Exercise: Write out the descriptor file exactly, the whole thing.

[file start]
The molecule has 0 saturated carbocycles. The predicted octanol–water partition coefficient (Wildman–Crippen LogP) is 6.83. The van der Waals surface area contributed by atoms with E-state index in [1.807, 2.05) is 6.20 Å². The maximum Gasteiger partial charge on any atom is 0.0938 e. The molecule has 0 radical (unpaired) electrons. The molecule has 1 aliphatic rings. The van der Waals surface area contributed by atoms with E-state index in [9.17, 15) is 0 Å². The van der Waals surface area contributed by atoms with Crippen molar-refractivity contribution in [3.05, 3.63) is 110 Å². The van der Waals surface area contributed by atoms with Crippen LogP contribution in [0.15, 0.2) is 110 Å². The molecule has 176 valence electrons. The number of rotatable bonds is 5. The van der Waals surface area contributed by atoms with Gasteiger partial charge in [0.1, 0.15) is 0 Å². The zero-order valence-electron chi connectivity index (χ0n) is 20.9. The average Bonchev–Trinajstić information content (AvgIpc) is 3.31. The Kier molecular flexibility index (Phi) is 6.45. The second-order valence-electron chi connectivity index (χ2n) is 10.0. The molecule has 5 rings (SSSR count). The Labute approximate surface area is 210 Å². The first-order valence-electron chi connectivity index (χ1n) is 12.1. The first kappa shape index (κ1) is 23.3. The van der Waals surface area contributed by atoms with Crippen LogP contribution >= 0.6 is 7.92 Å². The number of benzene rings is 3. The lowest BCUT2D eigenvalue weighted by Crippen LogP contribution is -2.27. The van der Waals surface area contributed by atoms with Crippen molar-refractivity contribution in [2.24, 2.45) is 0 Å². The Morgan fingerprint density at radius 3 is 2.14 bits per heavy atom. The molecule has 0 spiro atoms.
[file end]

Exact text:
The molecule has 0 saturated carbocycles. The predicted octanol–water partition coefficient (Wildman–Crippen LogP) is 6.83. The van der Waals surface area contributed by atoms with E-state index in [1.807, 2.05) is 6.20 Å². The maximum Gasteiger partial charge on any atom is 0.0938 e. The molecule has 0 radical (unpaired) electrons. The molecule has 1 aliphatic rings. The van der Waals surface area contributed by atoms with E-state index in [9.17, 15) is 0 Å². The van der Waals surface area contributed by atoms with Crippen molar-refractivity contribution in [3.05, 3.63) is 110 Å². The van der Waals surface area contributed by atoms with Crippen LogP contribution in [0.15, 0.2) is 110 Å². The molecule has 176 valence electrons. The number of rotatable bonds is 5. The van der Waals surface area contributed by atoms with Gasteiger partial charge in [0.1, 0.15) is 0 Å². The zero-order valence-electron chi connectivity index (χ0n) is 20.9. The average Bonchev–Trinajstić information content (AvgIpc) is 3.31. The Kier molecular flexibility index (Phi) is 6.45. The second-order valence-electron chi connectivity index (χ2n) is 10.0. The molecule has 5 rings (SSSR count). The Labute approximate surface area is 210 Å². The first-order valence-electron chi connectivity index (χ1n) is 12.1. The first kappa shape index (κ1) is 23.3. The van der Waals surface area contributed by atoms with Crippen LogP contribution >= 0.6 is 7.92 Å². The number of benzene rings is 3. The lowest BCUT2D eigenvalue weighted by Crippen LogP contribution is -2.27. The van der Waals surface area contributed by atoms with Crippen molar-refractivity contribution in [2.24, 2.45) is 0 Å². The Morgan fingerprint density at radius 3 is 2.14 bits per heavy atom. The molecule has 0 spiro atoms.